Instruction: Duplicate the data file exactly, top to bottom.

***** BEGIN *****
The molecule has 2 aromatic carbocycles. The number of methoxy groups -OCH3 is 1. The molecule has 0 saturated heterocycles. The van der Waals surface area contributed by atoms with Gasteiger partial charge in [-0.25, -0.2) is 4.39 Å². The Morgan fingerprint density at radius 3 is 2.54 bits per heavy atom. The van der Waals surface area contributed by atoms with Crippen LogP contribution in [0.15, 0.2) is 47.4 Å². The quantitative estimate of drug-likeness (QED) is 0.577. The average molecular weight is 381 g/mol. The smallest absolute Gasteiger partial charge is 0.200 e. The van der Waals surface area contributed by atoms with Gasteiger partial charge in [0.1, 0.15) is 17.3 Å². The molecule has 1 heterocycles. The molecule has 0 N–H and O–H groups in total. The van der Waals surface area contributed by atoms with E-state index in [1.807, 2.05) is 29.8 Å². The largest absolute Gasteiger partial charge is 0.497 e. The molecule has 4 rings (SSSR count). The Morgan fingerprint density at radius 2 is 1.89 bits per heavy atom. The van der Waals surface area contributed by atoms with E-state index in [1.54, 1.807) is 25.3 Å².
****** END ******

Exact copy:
The molecule has 2 aromatic carbocycles. The number of methoxy groups -OCH3 is 1. The molecule has 0 saturated heterocycles. The van der Waals surface area contributed by atoms with Gasteiger partial charge in [-0.25, -0.2) is 4.39 Å². The Morgan fingerprint density at radius 3 is 2.54 bits per heavy atom. The van der Waals surface area contributed by atoms with Crippen LogP contribution in [0.15, 0.2) is 47.4 Å². The quantitative estimate of drug-likeness (QED) is 0.577. The average molecular weight is 381 g/mol. The smallest absolute Gasteiger partial charge is 0.200 e. The van der Waals surface area contributed by atoms with Gasteiger partial charge in [0.1, 0.15) is 17.3 Å². The molecule has 1 heterocycles. The molecule has 0 N–H and O–H groups in total. The van der Waals surface area contributed by atoms with E-state index in [1.807, 2.05) is 29.8 Å². The largest absolute Gasteiger partial charge is 0.497 e. The molecule has 4 rings (SSSR count). The Morgan fingerprint density at radius 2 is 1.89 bits per heavy atom. The van der Waals surface area contributed by atoms with E-state index in [1.54, 1.807) is 25.3 Å².